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Interview by Alf K. Walgermo


Oil Profits and Ethics Don't Mix

Or do they? A conversation with Norwegian philosopher and Sunday school teacher Henrik Syse.

He who is faithful in what is least is faithful also in much," says Henrik Syse. Norway has hired Syse, a professional philosopher who has written books about the ethics of war as well as ethics in everyday life, to figure out how the Norwegian government's Petroleum Fund can act as investor in an ethically beneficial manner.

"My main job is to sit and think," Syse jokes.

He is not alone in working toward an ethical management of the fund. The Finance Ministry's "ethical guidelines" include a list of no-goers for the Petroleum Fund. The decision as to which companies actually to exclude is made by the Ministry itself, with advice from a separate Ethics Council. But after this gatekeeping, which is based on principles decided on by Parliament, there are still many ethically diverse companies left in the fund's portfolio. (So far 17 companies have been excluded, while close to 3,500 are part of the portfolio.) And this is where the bank's own ethicists and corporate-governance people, such as Syse, have to do their work.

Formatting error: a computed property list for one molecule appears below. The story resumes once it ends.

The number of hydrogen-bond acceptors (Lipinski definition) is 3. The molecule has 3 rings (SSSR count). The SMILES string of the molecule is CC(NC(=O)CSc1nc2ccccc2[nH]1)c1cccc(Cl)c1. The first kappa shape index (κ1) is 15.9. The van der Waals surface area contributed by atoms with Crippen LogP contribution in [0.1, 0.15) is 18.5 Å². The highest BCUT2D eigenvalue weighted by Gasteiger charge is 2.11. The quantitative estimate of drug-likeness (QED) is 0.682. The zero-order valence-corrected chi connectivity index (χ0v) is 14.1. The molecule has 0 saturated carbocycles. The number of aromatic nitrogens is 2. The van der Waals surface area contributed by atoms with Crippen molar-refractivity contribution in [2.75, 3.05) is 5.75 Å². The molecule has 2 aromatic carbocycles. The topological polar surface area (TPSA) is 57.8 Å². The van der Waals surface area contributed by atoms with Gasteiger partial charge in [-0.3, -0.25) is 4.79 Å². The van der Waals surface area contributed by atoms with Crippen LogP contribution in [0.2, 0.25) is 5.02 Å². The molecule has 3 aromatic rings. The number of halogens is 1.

Apart from being concerned with the ethics of large investments during work hours, Syse—the son of a former prime minister of Norway—teaches Sunday school at an Evangelical-Lutheran church in Oslo. We are sitting in his office in the Norwegian Central Bank, where Syse began working as an in-house ethicist last fall. Corporate governance, it's called: the philosopher is in charge of how the fund uses its ownership rights.

How do you feel about being a "moral compass," as The Wall Street Journal called you, for one of the richest countries in the world?

I don't exactly see myself as a moral compass. There are so many people here in the bank with excellent moral compasses already. But whoever has power also needs direction, and hopefully I can help give direction to our work on corporate governance. As an ethicist in charge of this field in the Petroleum Fund (as of 2006, it's officially called The Government Pension Fund—Global), it is my work ...

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